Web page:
Lastly, framing and performance helps analyze communicative performance through the sheer power of performance. Literary texts of the past may inspire people to reassess how they are being treated, but it is the collective frame and performance that gives communication widespread power—examples including the storming of the Bastille that was preceded by the writers and speakers of the Tennis Court Oath in 1789 in France to the very recent revolutions of the Arab Spring, inspired by social media and liberal grassroots organization, that removed multiple socioeconomically oppressive dictators from power. As Raymond Firth proposes, “…structural forms set a precedent and provide a limitation to the range of alternatives possible…[A] person chooses, consciously or unconsciously, which course he will follow" (Firth 1961:40). Bearing this in mind, performances have the ability to be extremely relatable when social injustices are emphasized. In the literary or oral case, storytelling inspires the ‘what if…’ imagination and, albeit in a gradual manner, people believe that they can institute change when the collective agreement continues to increase—courtesy of communicative competence. Claude Levi-Strauss succinctly describes the power of storytelling quite adequately when saying, “…. its [the story’s] substance does not lie in its style, its original music, or its syntax, but in the story which it tells" (Levi-Strauss 1955: 430). A writer or orator may be deemed talented or untalented based upon attributes such as style and syntax but, when all is said and done, it is the details of the story that are going to be remembered and passed on to future audiences. The stage presence—physically and intangibly—does certainly matter, but, for example, Mother Teresa will be remembered for her generous, selfless performances that appealed to a collective frame directly and indirectly as opposed to her ‘stage presence’ or ‘persona.’ Perhaps Tedlock summarizes the inspiration of stories most efficiently when he recounts the Zufii, peoples of a Pueblo Native American tribe, asking him, “When I tell these stories do you picture it, or do you just write it down?” (Tedlock 1983: 133). The inspiration derived from effective communication through stories and physical actions instigates many beneficial movements; accordingly, society should continue to utilize the narrator’s power to communicate with the listening, equally powerful masses.

            In conclusion, communicative competence is a multidimensional phenomenon that arguably serves as the cornerstone of human development. Consciously and subconsciously, humans and other species create relatable frames and perform in ways that illustrate sound understandings of topics and the need for their stories to be passed on to others. In particular, the dualistic relationship between signal reception and the actual context of a signal is a fascinating testament to the capabilities that humans and other organisms have in nearly instantaneously deciphering the motives behind a signal based on the social context of any given situation. Additionally, any form of communication is faced with balancing the denotation of authenticity out of respect with newfound developments—thus creating a system in which past developments are sometimes underappreciated. Hence, situations need to be viewed from an objective standpoint in the midst of a world of subjectivity—perhaps the most difficult feat for all who communicate. Overall though, communicative competence is extremely powerful—powerful enough to institute actual change for masses of people; through rational observance, impartiality, sharing, and listening, the processes of framing and performing in order to effectively communicate should only continue to enhance our understanding of the world around us.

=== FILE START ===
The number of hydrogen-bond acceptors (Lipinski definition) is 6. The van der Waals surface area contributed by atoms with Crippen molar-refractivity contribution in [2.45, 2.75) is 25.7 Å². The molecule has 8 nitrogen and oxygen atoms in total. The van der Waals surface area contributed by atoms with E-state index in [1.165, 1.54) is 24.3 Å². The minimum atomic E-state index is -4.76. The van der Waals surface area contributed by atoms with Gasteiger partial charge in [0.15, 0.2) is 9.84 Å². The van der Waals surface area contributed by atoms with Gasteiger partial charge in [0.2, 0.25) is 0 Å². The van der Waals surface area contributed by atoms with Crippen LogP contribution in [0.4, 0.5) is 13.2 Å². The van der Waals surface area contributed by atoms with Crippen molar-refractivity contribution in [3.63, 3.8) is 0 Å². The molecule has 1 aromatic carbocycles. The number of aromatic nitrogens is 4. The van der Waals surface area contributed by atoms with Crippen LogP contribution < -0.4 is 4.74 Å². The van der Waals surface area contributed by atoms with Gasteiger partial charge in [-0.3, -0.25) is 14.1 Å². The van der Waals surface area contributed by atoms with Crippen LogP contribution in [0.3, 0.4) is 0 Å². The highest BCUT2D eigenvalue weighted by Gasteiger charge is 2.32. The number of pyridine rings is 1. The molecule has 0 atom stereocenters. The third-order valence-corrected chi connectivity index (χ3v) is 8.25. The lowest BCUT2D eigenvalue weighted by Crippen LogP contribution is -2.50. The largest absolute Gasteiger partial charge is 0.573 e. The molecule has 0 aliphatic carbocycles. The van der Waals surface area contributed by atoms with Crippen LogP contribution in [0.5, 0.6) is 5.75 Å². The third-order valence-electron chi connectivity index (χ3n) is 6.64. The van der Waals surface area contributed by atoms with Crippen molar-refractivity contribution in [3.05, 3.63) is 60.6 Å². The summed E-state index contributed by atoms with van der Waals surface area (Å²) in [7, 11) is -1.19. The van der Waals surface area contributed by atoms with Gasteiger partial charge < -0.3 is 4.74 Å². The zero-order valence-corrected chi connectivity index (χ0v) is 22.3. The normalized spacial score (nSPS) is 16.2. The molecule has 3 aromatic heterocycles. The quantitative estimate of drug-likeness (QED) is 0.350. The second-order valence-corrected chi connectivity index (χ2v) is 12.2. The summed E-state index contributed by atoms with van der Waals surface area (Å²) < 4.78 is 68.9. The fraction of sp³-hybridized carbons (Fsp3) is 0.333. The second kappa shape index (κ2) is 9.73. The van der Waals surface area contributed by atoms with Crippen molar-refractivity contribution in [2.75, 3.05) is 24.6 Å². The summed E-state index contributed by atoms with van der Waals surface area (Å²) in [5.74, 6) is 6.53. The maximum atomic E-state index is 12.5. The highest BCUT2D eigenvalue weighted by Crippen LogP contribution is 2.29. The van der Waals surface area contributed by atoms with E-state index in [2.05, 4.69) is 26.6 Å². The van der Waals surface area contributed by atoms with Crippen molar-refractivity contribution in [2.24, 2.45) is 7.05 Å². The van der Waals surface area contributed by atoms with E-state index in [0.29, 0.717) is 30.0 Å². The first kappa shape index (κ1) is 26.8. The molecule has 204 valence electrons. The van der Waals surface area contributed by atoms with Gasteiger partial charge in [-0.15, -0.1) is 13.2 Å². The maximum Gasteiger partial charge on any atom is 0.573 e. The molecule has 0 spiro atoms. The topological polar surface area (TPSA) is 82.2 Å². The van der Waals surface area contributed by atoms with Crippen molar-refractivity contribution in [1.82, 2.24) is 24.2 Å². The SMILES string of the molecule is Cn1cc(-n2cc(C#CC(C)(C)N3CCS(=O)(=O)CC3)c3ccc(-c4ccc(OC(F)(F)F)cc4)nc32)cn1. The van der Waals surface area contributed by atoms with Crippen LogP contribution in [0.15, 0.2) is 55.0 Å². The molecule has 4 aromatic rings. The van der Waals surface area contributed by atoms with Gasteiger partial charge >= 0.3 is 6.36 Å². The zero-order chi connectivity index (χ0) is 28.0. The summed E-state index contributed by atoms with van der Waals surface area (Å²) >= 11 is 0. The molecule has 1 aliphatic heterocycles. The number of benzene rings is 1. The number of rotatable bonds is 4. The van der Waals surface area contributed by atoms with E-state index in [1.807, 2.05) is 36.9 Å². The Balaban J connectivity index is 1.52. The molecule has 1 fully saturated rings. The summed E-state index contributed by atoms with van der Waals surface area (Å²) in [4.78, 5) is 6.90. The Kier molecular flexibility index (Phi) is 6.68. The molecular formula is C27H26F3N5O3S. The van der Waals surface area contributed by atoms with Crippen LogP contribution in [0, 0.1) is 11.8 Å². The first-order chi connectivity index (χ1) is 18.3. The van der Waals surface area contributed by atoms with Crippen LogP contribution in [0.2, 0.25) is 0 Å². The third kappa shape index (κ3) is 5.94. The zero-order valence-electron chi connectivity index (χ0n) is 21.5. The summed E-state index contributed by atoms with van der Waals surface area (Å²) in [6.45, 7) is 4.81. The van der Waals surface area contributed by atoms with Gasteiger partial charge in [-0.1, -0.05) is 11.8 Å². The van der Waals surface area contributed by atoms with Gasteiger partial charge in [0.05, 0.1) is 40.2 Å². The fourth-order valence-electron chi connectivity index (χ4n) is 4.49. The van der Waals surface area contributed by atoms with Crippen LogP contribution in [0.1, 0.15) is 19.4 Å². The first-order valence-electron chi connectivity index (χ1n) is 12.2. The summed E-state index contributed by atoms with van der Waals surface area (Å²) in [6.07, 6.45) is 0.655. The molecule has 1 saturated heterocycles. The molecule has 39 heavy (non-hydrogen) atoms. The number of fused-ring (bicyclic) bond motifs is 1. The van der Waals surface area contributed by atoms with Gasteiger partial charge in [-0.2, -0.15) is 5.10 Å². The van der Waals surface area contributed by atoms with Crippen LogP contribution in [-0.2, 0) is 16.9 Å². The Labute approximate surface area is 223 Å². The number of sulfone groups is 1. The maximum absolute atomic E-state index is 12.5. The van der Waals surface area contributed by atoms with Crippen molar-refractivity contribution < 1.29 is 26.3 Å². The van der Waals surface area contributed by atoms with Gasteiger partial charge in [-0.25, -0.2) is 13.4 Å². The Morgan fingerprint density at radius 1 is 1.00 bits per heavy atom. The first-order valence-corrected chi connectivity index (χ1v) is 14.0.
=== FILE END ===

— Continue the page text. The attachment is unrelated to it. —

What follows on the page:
Austin, J. (1962) How To Do Things With Words. New York: Oxford University Press.

Bateson, G. (1955) ‘A theory of play and fantasy’ in Steps towards an Ecology of Mind, Chicago, University of Chicago Press.

Bauman, R. (1984) Verbal Art as Performance. Illinois: Waveland Press.

Firth, R. (1961) Elements of Social Organization. 3rd ed. Boston: Beacon Press.

Levi-Strauss, C. (1955) ‘The Structural Study of Myth’, in Journal of American Folklore, 68. 428-444.

Ohmann, R. (1971) ‘Speech Acts and the Definition of Literature’, in Philosophy and Rhetoric.  4. 1-19.

Shakespeare, W. (1602) Hamlet. London: Penguin Popular Classics.

Tedlock, D. (1983) ‘On the translation of style in oral narrative’, in The Spoken Word and the Work of Interpretation, Philadelphia: University of Pennsylvania Press.